The UK music industry is calling on Business and Trade secretary Kemi Badenoch to help block plans for a huge rise in US visa costs that will hit touring UK musicians and crew.

Industry body, UK Music has written to the cabinet minister urging her to persuade her American counterparts to drop the “deeply damaging” hike that would see fees rise by at least 251%.

Data from LIVE, which represents the live music sector, shows that these proposals will put 50% of all UK tours in the USA under threat.

In the letter, signed by organisations from across the UK music industry, UK Music CEO Jamie Njoku-Goodwin highlights the potential impact of the proposed increase in fees by the US Department of Homeland Security for certain types of touring visa fees for non-US citizens.

He has urged the Business and Trade Secretary to join calls for the planned visa hikes to be scrapped to avoid dealing a major blow to the UK music industry and its talent pipeline.

Music industry leaders are also urging Foreign Secretary James Cleverly to join efforts to scrap the hike, which is also being fiercely opposed by the American music industry.

UK Music said that with the ongoing cost of living crisis and the UK’s live music sector still recovering from the impact of Covid-19, the visa increases would make it unaffordable for many British acts to work and perform in the world’s biggest music market.

It said the process for applying for a US visa is already long, complex, and prohibitively expensive for many UK musicians. Last year, even before the proposed price hikes were announced, Mercury Prize-winning artist Little Simz cancelled her US tour, citing the financial unviability for an independent artist.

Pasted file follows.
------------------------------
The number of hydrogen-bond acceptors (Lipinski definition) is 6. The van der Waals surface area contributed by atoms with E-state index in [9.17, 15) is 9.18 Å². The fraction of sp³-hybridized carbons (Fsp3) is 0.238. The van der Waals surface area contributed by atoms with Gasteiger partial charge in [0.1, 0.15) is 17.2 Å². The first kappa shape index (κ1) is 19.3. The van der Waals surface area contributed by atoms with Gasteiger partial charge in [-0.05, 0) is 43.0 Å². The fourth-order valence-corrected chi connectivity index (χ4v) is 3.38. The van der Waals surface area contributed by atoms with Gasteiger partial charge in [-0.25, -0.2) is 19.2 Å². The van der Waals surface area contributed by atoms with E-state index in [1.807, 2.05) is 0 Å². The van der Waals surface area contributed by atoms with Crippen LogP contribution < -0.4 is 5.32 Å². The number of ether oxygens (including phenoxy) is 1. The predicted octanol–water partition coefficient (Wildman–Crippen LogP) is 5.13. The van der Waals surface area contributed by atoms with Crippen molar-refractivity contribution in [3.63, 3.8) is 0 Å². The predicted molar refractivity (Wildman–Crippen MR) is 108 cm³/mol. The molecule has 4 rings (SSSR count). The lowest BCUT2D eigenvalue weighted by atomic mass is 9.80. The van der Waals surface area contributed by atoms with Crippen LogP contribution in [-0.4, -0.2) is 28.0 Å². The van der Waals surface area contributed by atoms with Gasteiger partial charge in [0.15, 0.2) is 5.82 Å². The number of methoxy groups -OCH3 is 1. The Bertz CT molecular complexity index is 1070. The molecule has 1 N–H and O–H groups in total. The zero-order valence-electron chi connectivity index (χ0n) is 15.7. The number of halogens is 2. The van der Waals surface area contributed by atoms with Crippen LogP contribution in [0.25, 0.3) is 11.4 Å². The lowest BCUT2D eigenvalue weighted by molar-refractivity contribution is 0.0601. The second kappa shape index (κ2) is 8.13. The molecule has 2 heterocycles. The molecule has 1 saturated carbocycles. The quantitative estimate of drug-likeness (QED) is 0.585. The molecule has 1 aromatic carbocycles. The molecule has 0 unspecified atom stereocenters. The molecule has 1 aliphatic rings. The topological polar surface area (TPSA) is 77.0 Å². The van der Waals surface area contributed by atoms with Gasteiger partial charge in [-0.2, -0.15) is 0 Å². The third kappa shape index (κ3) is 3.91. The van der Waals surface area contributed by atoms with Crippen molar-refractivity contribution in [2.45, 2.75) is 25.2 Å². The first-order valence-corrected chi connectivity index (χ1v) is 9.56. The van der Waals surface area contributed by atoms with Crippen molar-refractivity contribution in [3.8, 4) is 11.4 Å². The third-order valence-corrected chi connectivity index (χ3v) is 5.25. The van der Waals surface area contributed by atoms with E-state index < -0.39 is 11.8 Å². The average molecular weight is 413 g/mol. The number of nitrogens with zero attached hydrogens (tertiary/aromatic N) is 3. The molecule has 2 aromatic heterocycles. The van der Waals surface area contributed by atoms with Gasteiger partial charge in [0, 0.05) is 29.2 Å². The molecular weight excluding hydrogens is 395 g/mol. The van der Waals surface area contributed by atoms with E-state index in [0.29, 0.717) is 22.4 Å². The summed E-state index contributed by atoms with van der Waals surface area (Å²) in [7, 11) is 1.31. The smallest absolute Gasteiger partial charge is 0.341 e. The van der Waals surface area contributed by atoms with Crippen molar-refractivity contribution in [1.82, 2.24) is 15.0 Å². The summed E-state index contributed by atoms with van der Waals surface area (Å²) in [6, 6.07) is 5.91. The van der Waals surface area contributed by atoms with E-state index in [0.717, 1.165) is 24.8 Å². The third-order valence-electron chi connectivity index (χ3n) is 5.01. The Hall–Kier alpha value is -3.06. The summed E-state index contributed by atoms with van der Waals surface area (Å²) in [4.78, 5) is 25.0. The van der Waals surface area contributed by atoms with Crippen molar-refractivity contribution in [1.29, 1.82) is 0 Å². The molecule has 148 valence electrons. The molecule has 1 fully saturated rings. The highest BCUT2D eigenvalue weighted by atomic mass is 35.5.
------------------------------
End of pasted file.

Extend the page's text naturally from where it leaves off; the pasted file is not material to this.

In a survey by UK Music members, Music Managers Forum (MMF) and the Featured Artists Coalition (FAC), 70% of their members said the increased visa charges would mean they were no longer be able to tour the USA.

According to the Musicians Union, 96% of their members surveyed said that increased fees will impact the feasibility of future touring, and 26% noted that they will now make a loss on their tours because of this.

The proposals mean that petition fees for the P visa – used for acts to perform temporarily in the US – will increase by 251% from $460 (£385) to $1,615 (£1352) and the O visa – used for a longer-term working visit – would climb by 260% from $460 (£385) to $1,655 (£1,375).

The time for fast processing of applications is being increased from 15 calendar days to 15 working days, without a decrease in costs, for a service that already costs $2,500 (£2,080).

Njoku-Goodwin said, “America is one of the most important global markets for British musicians, and breaking into the States can be critical to a musician or band’s career – but this increase in visa fees risks making a US tour unaffordable for emerging acts.

“These deeply damaging proposals would be catastrophic, both for UK artists and for their American audiences who have a huge appetite for British music. These plans must be scrapped.

“The UK and US have enjoyed decades of mutually beneficial musical exchange that have strengthened our special relationship and brought huge social, cultural and economic benefits. We should be making it easier for musicians to tour the States, not harder.

“We call on ministers to urgently raise this issue with their US counterparts and work with them to avoid an outcome that would be mutually detrimental to both our countries.”